The great South African all-rounder Eddie Barlow died on December 30, 2005. Wisden celebrated his life and career at the time of his death.
Though not the most gifted or elegant of his outstanding, and largely lost, South African generation, Eddie Barlow was the most combative. Barlow came into Test cricket as a 21-year-old in December 1961, and was able to play 30 times before South Africa’s exclusion in 1970. In Tests, he nearly always opened, but he was also an effective outswing bowler, brilliant slip and dynamic personality who invested each game with such energy that one felt he could bat, bowl, field and organise the teas simultaneously. “He rolled up his sleeves high above his elbows, flexed his muscles and bounced on to the field like a prize fighter,” wrote Rodney Hartman.
Known as ‘Bunter’ because he was short and stout at school in Pretoria, Barlow turned into a superb sportsman, playing centre for Transvaal against both the Lions and the All Blacks. He made the Transvaal cricket team in 1960, while reading geography at Wits University. But his early plans to become a teacher were overtaken by events: he made 72 on his debut for Transvaal B as a 19-year-old and rocketed into the national team and, in Australia in 1963/64, to stardom. He scored 603 runs in the series, 1,523 first-class runs in Australia (he had threatened to overhaul Bradman’s 35-year-old seasonal record of 1,690) and 1,900 on the whole tour including New Zealand.
“Those 1,900 runs were worth twice their face value in inspiration,” wrote RS Whitington. Along with Graeme Pollock, Barlow destroyed South Africa’s old reputation for dour competence. He scored hundreds in three of his first four Tests against the Aussies: the first, at Brisbane, watchful; the second, at the MCG, defiant in defeat; the third, at Adelaide, a joyous outburst that represented the first real flowering of a team that might have become the greatest in history. Barlow and Pollock put on 341, with Barlow scoring 201 through a mixture of luck, joy and glorious bloody-mindedness. He clinched victory by coming on for his first bowl of the game and producing a golden-arm spell of 5-2-6-3. “I’d like half his lottery ticket,” grumbled one onlooker. But he had determination too: Whitington wrote of him protecting his stumps “like a female bulldog defending her brood”.
Barlow made another hundred against England at Cape Town a year later, but without any applause from the fielders, convinced he had been caught on 41. Though he had a poor home series against Australia in 1966/67, he was still entrenched and growing in seniority, with the captaincy beckoning. But it beckoned another man too: his contemporary at Wits, Dr Ali Bacher, the cool and calculating antithesis to the Tiggerish Barlow. As a university magazine put it: “Quiet Ali you never heard, but bouncing Barlow was everywhere.”
Barlow left Transvaal – first for Eastern Province, then Western Province – to gain leadership experience and, when Peter van der Merwe retired as South African captain, their rivalry became a national talking-point. The press and public wanted Barlow to take over; the players apparently favoured Bacher, and he won, inheriting a team that was now so brilliant that it hardly mattered who led them. They stormed the 1969/70 series against Australia 4-0. Barlow briefly dropped down the order to accommodate the young Barry Richards, made two more centuries and stayed loyal – although at Kingsmead when Australia were fighting back after following on (465 behind), Barlow sent Bacher a telegram: “PLEASE, DOC, GIVE ME A BOWL!” He did: Barlow took three for four.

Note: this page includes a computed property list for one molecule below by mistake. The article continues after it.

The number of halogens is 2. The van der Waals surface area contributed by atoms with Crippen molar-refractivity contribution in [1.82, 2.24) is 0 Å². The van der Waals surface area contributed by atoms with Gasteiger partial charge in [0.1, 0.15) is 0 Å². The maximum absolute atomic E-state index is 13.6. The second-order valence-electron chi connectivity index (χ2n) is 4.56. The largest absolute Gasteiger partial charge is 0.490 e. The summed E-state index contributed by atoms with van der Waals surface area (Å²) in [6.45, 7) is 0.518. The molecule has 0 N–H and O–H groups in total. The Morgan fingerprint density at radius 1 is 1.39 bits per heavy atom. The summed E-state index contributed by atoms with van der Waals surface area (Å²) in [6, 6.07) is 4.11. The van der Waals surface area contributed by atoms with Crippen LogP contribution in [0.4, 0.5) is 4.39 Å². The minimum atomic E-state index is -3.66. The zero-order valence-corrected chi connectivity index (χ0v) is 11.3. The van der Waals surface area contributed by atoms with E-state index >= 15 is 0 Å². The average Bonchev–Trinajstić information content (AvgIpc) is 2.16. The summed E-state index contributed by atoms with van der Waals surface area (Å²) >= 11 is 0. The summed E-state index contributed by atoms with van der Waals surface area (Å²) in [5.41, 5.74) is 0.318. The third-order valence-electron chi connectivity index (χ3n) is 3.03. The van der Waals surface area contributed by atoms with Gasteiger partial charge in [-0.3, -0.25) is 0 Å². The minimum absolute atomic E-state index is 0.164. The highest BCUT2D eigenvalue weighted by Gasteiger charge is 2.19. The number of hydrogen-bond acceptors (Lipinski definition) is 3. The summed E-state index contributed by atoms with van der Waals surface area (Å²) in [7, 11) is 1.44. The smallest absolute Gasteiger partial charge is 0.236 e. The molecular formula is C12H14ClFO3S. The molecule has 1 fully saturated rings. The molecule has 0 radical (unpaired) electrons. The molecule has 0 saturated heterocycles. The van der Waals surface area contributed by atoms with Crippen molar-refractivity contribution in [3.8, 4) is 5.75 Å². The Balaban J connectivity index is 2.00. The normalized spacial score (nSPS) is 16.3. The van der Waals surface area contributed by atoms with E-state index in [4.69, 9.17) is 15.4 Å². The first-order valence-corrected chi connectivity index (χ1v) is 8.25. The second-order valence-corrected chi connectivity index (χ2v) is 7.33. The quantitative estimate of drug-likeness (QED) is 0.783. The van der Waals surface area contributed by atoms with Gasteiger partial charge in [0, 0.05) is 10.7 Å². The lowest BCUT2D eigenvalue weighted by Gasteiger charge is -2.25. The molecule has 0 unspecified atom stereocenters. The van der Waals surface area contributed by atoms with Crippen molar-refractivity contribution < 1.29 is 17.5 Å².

Barlow’s zest for the game never wavered during the two Test-less decades that followed: he was dynamic for the Rest of the World team in England in 1970, taking a memorable hat-trick at Headingley. And he played on until he was 42, in 1983, taking over a pig farm north of Cape Town, and having fun as father-figure of the infant Boland team.
From 1976 to 1978 he also led Derbyshire, where he galvanised a perennially weary club. But Gerald Mortimer, Wisden’s Derbyshire correspondent, noted in his autobiography that Barlow left little legacy at Derby or at Gloucestershire, where he had a spell as coach: “Young players… were fine while he was there but later appeared to wonder what they were doing in first-class cricket. It is possible that Barlow was too powerful a character, with a faith in his own ability that made it hard for him to understand more fragile egos.”
Back home, he was more politically committed than other cricketers and came close to winning a parliamentary seat for the anti-apartheid Progressive Federal Party. But his rivalry with Bacher was not finished and, after retirement, he was persuaded to go to London as South Africa’s sporting ambassador, arguing for an end to the boycott even though apartheid was not yet abolished. This isolated him politically from the liberals who admired him, and geographically from developments back home. Some of Barlow’s friends saw this as a skilful manoeuvre on Bacher’s part.
He went back and bought a vineyard in the Free State without ever losing his restless ambition and enthusiasms: he came up with a ‘Three Plus Plan’ in the early 1990s, advocating that South African teams should score at more than three an over. In 1994 he was beaten to the national coaching job by Bob Woolmer. Five years later, he got the consolation prize of Bangladesh, and was just getting down to business when he suffered the first of several strokes and was confined to a wheelchair. Barlow moved to North Wales with his third wife, continued coaching youngsters and retained a friendly smile for everyone.
Mike Procter said Barlow “changed the face of South African cricket… Eddie was just so super-confident that it rubbed off on them.” And when Bacher named his all-time South African XI for his biographer, he made Barlow captain.
Barlow, John Edgar, died on December 30, 2005, aged 65.